Mira Str.40-2, 222307, Molodechno Belarus
Abstract: This article presents the results of radio observations made in July 2021. The results of the radio observations are compared with the CAMS video network summaries.
The observations were carried out at a private astronomical observatory near the town of Molodechno (Belarus) at the place of Polyani. A 5 element-antenna directed to the west was used, a car FM-receiver was connected to a laptop with as processor an Intel Atom CPU N2600 (1.6 GHz). The software to detect signals is Metan (author – Carol from Poland). Observations are made on the operating frequency 88.6 MHz (the FM radio station near Paris broadcasts on this frequency). The “France Culture” radio broadcast transmitter (100 kW) I use is at about 1550 km from my observatory which has been renewed in 1997.
2 Automatic observations
There are no main showers in July, so the activity of meteors is more or less uniform. Three waves of activity can be seen on the graph. The first is until July 10–11, the second from July 12–24, and the third from July 25-31. The peak in the third wave may be the combined activity of SDA (#0005), CAP (#0001), GDR (#0184) (Rendtel, 2020).
Figure 1 shows the hourly rates of radio meteors in July 2021 at 88.6 MHz. Figure 2 shows the corresponding heat map.
3 Listening to radio echoes on 88.6 MHz
Listening to the radio signals 1 to 3 times a day for one hour was done in order to control the level of the hourly rates, as well as to distinguish between periods of tropospheric passage and other natural radio interference. The total effective listening time was 63 hours.
The radio listening method shows three waves of meteor signal activity during the month. The first wave until July 11, the second from July 12 to 24, and the third from July 25 to 31. The peak on the third wave may be the combined activity of SDA (#0005), CAP (#0001), GDR (#0184).
In order to quickly search for signals of the radio fireballs, the program SpectrumLab was running in parallel to the Metan program. Screenshots were saved every 10 minutes. The search for fireball events was performed visually by viewing many thousands of screenshots obtained over a month. Then, we selected fireball events from the log files of the Metan program. For fireball activity statistics, I have selected signals from the log files with a peak power greater than 10000 as fireballs and with a signal duration greater than 10 seconds. Figure 4 shows the daily activity of the fireball radio signals. Figure 5 displays one of the fireball radio echoes.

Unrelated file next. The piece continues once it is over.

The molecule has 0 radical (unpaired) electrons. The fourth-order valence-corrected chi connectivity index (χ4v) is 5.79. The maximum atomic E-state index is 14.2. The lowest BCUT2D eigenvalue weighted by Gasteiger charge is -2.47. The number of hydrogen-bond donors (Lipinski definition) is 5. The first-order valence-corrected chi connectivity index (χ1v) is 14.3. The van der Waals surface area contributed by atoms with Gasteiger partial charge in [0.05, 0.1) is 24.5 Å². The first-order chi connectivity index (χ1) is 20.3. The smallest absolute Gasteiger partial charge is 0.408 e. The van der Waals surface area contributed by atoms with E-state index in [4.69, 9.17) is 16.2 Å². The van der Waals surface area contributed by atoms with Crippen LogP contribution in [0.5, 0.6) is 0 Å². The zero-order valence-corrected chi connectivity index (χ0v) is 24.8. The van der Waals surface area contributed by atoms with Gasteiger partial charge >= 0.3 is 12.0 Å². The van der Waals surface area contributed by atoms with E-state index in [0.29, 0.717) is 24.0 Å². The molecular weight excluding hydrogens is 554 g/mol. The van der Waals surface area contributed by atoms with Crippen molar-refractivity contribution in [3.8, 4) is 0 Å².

There is no known source of increased fireball activity in the first half of the month.
5 CAMS Data
Figure 6 shows the total daily activity of meteors from the CAMS video network data (Jenniskens et al., 2011). There is a noticeable correlation between the activity level of sporadic meteors and the activity level of shower meteors. At the end of the month, the total activity of shower meteors exceeded the activity of the sporadic background.
On July 9, the Northern June Aquilids NZC (#0164) and Southern June Aquilids SZC (#0165) complex had a cumulative maximum of activity. The July 18 activity peak is a result of the combined activity of the most active minor showers xi2 Capricornids XCS (#0623), kappa Perseids KAP (#0547), and several others. The sharp increase in meteor shower activity at the end of the month is primarily due to SDA (#0005), CAP (#0001), and PER (#0007).
There is a satisfactory correlation between the methods of automatic signal detection and the method of listening to the radio echoes by manual counting of the number of meteor signals. The counting method and the automatic detection method show a three-wave profile of activity during the month of July. Such activity fluctuations are poorly visible in the CAMS data, which may indicate that this monthly activity fluctuations are caused by smaller meteoroids, hence fainter meteors. The level of shower activity according to CAMS data increases by about 2 times by the end of the month, while the level of activity in the radio band does not increase that much. The poor correlation between video-network data and radio-observations is related to the detection of meteoroids of different masses. Most likely a huge abundance of small particles during the radio observations does not allow to detect the activity profile for larger meteoroids which are registered by video networks as these are predominated by the majority of smaller dust.
I would like to thank Sergey Dubrovsky for the software he developed for data analysis and processing of radio observations (software Rameda). I thank Carol from Poland for the Metan software. Thanks to Paul Roggemans for his help in the lay-out and the correction of this article.
Rendtel J. (2020). “Meteor Shower Calendar”. IMO.
Jenniskens P., Gural P. S., Dynneson L., Grigsby B. J., Newman K. E., Borden M., Koop M., Holman D. (2011). “CAMS: Cameras for Allsky Meteor Surveillance to establish minor meteor showers”. Icarus, 216, 40–61.